Dave Muffley thought he had it made when it came to a solid retirement. The Indiana man spent roughly 30 years as a salaried maintenance technician for Delphi Corp., a subsidiary of General Motors, and expected to retire with a comfortable income by the time he hit 62. But when GM plunged into the biggest industrial bankruptcy proceeding in history in 2009, and the federal government negotiated its restructuring, Muffley's expected retirement package was slashed, the AP reports. The Russiaville resident, now 68, lost 30% of his retirement savings, his promised health care coverage, and his faith in government.
Muffley is one of an estimated 20,000 Delphi workers hurt by the GM bankruptcy, and many have fought for 13 years to get back what they lost. After taking the issue to the US Supreme Court, which declined to hear their case this year, the retirees were cut off from their last legal remedy. Now, they're looking to Congress, where legislation to restore the pension savings of the workers has gained support from both parties. It passed the House on Wednesday, and supporters are hopeful the Senate will follow suit. The retirees argue they were discriminated against as salaried employees, compared with union-covered workers whose pensions were preserved through the bankruptcy. The salaried workers are the engineers, technicians, and mid-level swath of employees who stood between the well-paid executives and the union-covered workers at the company.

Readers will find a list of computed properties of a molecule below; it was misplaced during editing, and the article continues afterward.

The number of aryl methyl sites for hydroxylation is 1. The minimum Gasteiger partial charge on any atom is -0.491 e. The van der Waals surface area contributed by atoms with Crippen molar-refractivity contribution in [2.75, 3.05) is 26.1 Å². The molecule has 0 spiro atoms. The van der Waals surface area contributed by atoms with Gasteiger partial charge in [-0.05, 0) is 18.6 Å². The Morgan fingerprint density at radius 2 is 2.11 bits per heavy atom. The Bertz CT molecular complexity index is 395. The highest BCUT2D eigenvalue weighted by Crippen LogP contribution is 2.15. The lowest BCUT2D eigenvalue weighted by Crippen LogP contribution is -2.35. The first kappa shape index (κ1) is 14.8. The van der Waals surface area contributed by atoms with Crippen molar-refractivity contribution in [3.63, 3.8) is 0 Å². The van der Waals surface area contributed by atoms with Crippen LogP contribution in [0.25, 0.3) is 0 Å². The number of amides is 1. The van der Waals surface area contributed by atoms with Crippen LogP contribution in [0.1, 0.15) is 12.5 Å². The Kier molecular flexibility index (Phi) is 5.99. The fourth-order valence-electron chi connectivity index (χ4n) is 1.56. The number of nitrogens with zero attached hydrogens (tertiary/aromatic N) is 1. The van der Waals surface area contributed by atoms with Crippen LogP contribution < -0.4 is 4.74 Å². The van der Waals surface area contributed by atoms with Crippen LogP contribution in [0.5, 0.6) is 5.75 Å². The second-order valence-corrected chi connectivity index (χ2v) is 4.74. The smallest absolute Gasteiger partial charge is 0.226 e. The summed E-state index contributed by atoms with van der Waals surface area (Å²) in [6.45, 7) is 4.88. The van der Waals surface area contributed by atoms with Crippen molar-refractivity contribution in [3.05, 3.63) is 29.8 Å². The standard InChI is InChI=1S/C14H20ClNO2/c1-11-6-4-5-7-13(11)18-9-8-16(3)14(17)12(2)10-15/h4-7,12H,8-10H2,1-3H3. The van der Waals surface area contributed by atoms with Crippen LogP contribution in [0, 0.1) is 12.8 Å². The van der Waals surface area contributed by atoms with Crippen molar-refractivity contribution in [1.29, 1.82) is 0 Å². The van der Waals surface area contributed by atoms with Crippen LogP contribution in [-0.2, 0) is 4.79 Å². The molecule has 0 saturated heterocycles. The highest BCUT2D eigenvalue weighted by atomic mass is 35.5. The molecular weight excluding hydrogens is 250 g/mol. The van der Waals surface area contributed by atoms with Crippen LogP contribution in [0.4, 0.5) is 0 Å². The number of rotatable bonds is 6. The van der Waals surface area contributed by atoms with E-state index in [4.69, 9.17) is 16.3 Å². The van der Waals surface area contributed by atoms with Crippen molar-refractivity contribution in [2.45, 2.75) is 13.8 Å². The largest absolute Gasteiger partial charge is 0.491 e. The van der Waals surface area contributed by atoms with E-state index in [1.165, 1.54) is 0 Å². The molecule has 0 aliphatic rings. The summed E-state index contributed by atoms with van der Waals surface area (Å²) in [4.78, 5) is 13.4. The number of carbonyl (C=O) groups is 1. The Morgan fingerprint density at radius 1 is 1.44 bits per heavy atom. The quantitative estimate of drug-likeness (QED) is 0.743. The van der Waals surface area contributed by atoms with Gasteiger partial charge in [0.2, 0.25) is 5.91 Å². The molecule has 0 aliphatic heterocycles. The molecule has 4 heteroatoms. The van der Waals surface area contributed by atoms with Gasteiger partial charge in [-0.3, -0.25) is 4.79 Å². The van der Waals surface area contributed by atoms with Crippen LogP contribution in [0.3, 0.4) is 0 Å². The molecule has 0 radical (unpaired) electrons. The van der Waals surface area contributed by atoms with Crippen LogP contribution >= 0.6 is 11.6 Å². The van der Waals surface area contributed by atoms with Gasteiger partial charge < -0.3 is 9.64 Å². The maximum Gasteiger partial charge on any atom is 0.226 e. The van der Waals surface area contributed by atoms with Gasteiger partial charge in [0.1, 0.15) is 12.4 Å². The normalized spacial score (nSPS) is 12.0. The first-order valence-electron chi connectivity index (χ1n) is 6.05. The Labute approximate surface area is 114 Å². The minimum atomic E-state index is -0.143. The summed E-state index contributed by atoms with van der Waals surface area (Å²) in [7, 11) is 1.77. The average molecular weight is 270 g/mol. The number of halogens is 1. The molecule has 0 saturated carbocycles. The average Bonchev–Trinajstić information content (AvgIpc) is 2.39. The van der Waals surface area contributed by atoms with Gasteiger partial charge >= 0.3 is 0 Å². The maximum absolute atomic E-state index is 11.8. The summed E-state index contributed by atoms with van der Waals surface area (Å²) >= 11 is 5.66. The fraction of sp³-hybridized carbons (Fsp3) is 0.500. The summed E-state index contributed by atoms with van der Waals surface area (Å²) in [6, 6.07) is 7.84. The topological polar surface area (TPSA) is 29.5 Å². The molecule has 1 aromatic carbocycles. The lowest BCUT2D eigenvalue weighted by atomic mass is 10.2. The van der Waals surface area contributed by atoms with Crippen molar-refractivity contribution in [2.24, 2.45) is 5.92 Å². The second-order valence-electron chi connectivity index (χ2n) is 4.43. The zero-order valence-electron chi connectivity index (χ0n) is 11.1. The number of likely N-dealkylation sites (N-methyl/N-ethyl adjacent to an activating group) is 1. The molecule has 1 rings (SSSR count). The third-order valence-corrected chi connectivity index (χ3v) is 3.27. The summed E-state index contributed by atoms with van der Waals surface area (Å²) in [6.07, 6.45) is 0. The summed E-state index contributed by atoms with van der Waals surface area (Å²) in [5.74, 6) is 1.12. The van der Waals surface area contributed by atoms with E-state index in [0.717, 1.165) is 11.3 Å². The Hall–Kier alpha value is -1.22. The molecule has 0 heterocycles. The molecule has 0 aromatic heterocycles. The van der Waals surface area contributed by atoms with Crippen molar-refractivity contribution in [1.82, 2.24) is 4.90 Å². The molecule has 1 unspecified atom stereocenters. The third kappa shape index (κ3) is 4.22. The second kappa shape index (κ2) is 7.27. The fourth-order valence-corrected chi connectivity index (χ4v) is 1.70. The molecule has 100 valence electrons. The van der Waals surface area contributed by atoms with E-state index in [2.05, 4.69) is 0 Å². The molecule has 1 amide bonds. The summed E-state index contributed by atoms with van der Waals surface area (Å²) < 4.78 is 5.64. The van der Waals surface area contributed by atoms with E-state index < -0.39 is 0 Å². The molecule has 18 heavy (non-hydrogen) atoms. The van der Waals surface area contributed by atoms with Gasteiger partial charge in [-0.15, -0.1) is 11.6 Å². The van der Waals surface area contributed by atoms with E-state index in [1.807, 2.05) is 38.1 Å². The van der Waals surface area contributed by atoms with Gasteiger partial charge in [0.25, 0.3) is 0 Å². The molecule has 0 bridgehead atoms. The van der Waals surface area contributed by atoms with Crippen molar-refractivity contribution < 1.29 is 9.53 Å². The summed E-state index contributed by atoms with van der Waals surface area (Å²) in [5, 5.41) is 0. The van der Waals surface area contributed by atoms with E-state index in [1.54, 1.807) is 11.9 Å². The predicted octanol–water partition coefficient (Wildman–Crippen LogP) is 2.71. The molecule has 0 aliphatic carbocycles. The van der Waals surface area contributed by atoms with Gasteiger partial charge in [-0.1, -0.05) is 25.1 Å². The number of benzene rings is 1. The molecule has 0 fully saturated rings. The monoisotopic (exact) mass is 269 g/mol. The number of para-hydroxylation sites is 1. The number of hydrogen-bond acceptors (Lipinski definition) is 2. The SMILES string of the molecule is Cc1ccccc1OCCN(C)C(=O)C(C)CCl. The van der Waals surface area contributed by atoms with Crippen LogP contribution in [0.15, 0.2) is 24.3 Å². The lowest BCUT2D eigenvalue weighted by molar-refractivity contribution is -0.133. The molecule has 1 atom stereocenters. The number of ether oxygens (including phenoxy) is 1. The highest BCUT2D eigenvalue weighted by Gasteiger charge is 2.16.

But there is resistance in Congress to spending tax dollars to bail out pension funds. For the retirees, the legislative struggle is perhaps the last battle in an ordeal that started when the workers got swept up in macroeconomic crosscurrents of the recession. Retirees tell stories of loss, severe depression, divorce, and altered courses of their lives. Some retirees' children put off going to college, other workers faced health difficulties from the stress of the cuts. The salaried retirees have gotten support from local governments, state legislatures, attorneys general, and even sympathetic words from this president and the last. But those words didn't translate into action. The latest bill, which cleared the House on a 254-175 vote, would restore the workers' benefits and retroactively make up for what they've lost since 2009. The White House on Friday issued a statement in support of the bill, saying the administration "supports a secure retirement for affected workers."
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